Major Science Publisher IEEE Lifts Restrictions On China’s Huawei

One of the world’s largest science publishers, the Institute of Electrical and Electronics Engineers (IEEE) said on Monday that it has lifted restrictions on China’s telecom giant Huawei, allowing its employees to peer-review and edit research papers submitted to IEEE journals.


“IEEE has received the requested clarification from the U.S. Department of Commerce on the applicability of these export control restrictions to IEEE’s publication activities. Based on this new information, employees of Huawei and its affiliates may participate as peer reviewers and editors in our publication process,” said a statement on its official website.



All IEEE members, regardless of employer, can continue to participate in all activities of the IEEE, read the statement.


This comes after Chinese academia made a joint statement criticizing IEEE’s “unreasonable restrictions” over Huawei on June 2.


Ten institutes affiliated with the China Association for Science and Technology (CAST) denounced IEEE’s early action, saying “they are shocked.”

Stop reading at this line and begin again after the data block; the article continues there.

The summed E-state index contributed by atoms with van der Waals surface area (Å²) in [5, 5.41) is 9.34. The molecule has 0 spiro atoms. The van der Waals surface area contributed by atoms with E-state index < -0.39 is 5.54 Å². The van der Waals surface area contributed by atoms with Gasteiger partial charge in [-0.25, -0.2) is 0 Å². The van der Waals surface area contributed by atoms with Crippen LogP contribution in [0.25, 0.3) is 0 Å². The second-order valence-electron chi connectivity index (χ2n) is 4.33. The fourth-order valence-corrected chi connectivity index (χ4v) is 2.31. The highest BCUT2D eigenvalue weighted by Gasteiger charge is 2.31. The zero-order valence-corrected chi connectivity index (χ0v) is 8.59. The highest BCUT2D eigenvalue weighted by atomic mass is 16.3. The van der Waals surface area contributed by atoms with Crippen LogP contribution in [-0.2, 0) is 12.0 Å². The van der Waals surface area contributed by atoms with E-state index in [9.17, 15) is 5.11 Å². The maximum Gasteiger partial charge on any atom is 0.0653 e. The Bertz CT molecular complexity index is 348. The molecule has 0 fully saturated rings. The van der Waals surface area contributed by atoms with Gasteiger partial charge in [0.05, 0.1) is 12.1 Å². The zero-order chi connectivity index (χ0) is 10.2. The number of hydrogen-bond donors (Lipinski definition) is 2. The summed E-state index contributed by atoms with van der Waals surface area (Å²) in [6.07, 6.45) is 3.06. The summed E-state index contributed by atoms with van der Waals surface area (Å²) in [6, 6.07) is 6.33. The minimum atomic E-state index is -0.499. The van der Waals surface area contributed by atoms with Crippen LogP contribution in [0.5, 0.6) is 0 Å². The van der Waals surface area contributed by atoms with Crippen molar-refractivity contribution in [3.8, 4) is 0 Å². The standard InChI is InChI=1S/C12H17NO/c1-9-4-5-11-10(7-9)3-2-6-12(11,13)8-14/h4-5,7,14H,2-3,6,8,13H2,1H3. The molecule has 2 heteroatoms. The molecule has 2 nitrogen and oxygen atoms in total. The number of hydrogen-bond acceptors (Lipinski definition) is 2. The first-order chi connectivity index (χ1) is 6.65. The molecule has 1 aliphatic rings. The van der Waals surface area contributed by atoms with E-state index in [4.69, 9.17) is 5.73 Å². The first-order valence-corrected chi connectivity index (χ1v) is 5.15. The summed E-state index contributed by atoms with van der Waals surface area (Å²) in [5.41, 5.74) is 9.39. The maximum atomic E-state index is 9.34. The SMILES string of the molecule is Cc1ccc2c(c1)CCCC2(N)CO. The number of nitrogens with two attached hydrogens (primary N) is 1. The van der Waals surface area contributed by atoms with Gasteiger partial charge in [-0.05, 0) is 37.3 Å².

“It’s serious discrimination against scientists and institutions, a severe retrogression in the development of academic exchanges, and has become a crisis in the international academic and technological communities,” the statement said.



“It should be a fundamental right for researchers to participate in peer review without distinction of nationality, race or institution,” the statement read.


On May 16, the U.S. Department of Commerce applied export control restrictions to Huawei and its 68 affiliates.


The IEEE complies with U.S. government regulations which restrict the ability of the listed Huawei companies and their employees to participate in certain activities that are not generally open to the public. This includes certain aspects of the publication peer review and editorial process.


It stated on May 29 if the U.S. government clarified the application of the U.S. Export Administration Regulations with respect to peer review, they would provide an update to the IEEE community.


Source: CGTN